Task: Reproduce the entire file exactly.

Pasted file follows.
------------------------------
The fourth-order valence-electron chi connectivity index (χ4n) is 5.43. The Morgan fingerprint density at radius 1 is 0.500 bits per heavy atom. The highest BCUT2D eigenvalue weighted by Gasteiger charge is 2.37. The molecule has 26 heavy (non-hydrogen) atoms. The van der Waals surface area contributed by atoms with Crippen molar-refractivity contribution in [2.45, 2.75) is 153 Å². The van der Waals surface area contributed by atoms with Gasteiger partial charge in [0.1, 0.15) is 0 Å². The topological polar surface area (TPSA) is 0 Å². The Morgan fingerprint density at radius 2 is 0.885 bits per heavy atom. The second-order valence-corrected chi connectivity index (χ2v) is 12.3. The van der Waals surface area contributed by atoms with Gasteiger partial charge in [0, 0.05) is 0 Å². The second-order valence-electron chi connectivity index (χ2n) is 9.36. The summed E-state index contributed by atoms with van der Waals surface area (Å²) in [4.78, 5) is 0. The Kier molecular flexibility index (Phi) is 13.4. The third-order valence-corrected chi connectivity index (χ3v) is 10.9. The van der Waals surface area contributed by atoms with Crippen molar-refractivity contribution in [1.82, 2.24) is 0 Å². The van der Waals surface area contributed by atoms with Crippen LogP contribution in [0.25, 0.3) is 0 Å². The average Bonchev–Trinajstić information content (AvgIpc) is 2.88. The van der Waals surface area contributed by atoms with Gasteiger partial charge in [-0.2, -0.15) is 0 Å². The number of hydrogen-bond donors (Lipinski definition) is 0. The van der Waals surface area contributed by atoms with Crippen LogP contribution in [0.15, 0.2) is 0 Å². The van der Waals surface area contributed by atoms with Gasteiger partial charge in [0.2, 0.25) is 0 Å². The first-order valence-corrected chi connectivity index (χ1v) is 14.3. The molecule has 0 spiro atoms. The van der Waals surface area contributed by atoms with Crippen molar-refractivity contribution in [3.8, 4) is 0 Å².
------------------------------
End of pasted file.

The fourth-order valence-electron chi connectivity index (χ4n) is 5.43. The Morgan fingerprint density at radius 1 is 0.500 bits per heavy atom. The highest BCUT2D eigenvalue weighted by Gasteiger charge is 2.37. The molecule has 26 heavy (non-hydrogen) atoms. The van der Waals surface area contributed by atoms with Crippen molar-refractivity contribution in [2.45, 2.75) is 153 Å². The van der Waals surface area contributed by atoms with Gasteiger partial charge in [0.1, 0.15) is 0 Å². The topological polar surface area (TPSA) is 0 Å². The Morgan fingerprint density at radius 2 is 0.885 bits per heavy atom. The second-order valence-corrected chi connectivity index (χ2v) is 12.3. The van der Waals surface area contributed by atoms with Gasteiger partial charge in [0, 0.05) is 0 Å². The second-order valence-electron chi connectivity index (χ2n) is 9.36. The summed E-state index contributed by atoms with van der Waals surface area (Å²) in [4.78, 5) is 0. The Kier molecular flexibility index (Phi) is 13.4. The third-order valence-corrected chi connectivity index (χ3v) is 10.9. The van der Waals surface area contributed by atoms with Crippen molar-refractivity contribution in [1.82, 2.24) is 0 Å². The van der Waals surface area contributed by atoms with Crippen LogP contribution in [0.25, 0.3) is 0 Å². The average Bonchev–Trinajstić information content (AvgIpc) is 2.88. The van der Waals surface area contributed by atoms with Gasteiger partial charge in [-0.2, -0.15) is 0 Å². The number of hydrogen-bond donors (Lipinski definition) is 0. The van der Waals surface area contributed by atoms with Crippen LogP contribution in [0.15, 0.2) is 0 Å². The van der Waals surface area contributed by atoms with Gasteiger partial charge in [0.2, 0.25) is 0 Å². The first-order valence-corrected chi connectivity index (χ1v) is 14.3. The molecule has 0 spiro atoms. The van der Waals surface area contributed by atoms with Crippen molar-refractivity contribution in [3.8, 4) is 0 Å².